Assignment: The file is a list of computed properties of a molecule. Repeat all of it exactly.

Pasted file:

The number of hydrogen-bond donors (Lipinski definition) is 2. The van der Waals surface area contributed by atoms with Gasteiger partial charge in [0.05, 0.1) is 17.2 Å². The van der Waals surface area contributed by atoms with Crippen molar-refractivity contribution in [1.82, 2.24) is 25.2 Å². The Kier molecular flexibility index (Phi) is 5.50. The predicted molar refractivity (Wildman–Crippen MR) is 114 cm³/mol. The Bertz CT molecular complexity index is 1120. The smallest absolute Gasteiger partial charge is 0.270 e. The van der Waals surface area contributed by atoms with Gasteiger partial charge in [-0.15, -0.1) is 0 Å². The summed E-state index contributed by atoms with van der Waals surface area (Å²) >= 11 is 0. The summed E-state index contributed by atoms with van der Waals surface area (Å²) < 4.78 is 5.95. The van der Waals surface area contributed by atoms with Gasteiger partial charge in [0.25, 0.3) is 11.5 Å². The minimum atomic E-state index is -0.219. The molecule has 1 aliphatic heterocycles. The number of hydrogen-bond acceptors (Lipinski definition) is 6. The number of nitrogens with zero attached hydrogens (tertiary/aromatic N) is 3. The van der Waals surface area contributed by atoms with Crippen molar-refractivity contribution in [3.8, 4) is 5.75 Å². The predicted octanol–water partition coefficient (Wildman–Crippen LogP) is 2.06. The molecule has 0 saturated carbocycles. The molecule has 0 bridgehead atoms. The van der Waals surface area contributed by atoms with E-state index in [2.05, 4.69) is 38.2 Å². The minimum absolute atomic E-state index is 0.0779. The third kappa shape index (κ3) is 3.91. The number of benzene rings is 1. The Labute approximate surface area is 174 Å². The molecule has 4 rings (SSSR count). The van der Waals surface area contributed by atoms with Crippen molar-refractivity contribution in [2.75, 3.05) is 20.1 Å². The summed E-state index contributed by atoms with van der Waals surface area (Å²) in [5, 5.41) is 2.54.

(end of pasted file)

The number of hydrogen-bond donors (Lipinski definition) is 2. The van der Waals surface area contributed by atoms with Gasteiger partial charge in [0.05, 0.1) is 17.2 Å². The van der Waals surface area contributed by atoms with Crippen molar-refractivity contribution in [1.82, 2.24) is 25.2 Å². The Kier molecular flexibility index (Phi) is 5.50. The predicted molar refractivity (Wildman–Crippen MR) is 114 cm³/mol. The Bertz CT molecular complexity index is 1120. The smallest absolute Gasteiger partial charge is 0.270 e. The van der Waals surface area contributed by atoms with Gasteiger partial charge in [-0.15, -0.1) is 0 Å². The summed E-state index contributed by atoms with van der Waals surface area (Å²) >= 11 is 0. The summed E-state index contributed by atoms with van der Waals surface area (Å²) < 4.78 is 5.95. The van der Waals surface area contributed by atoms with Gasteiger partial charge in [0.25, 0.3) is 11.5 Å². The minimum atomic E-state index is -0.219. The molecule has 1 aliphatic heterocycles. The number of hydrogen-bond acceptors (Lipinski definition) is 6. The number of nitrogens with zero attached hydrogens (tertiary/aromatic N) is 3. The van der Waals surface area contributed by atoms with Crippen molar-refractivity contribution in [3.8, 4) is 5.75 Å². The predicted octanol–water partition coefficient (Wildman–Crippen LogP) is 2.06. The molecule has 0 saturated carbocycles. The molecule has 0 bridgehead atoms. The van der Waals surface area contributed by atoms with E-state index in [2.05, 4.69) is 38.2 Å². The minimum absolute atomic E-state index is 0.0779. The third kappa shape index (κ3) is 3.91. The number of benzene rings is 1. The Labute approximate surface area is 174 Å². The molecule has 4 rings (SSSR count). The van der Waals surface area contributed by atoms with Crippen molar-refractivity contribution in [2.75, 3.05) is 20.1 Å². The summed E-state index contributed by atoms with van der Waals surface area (Å²) in [5, 5.41) is 2.54.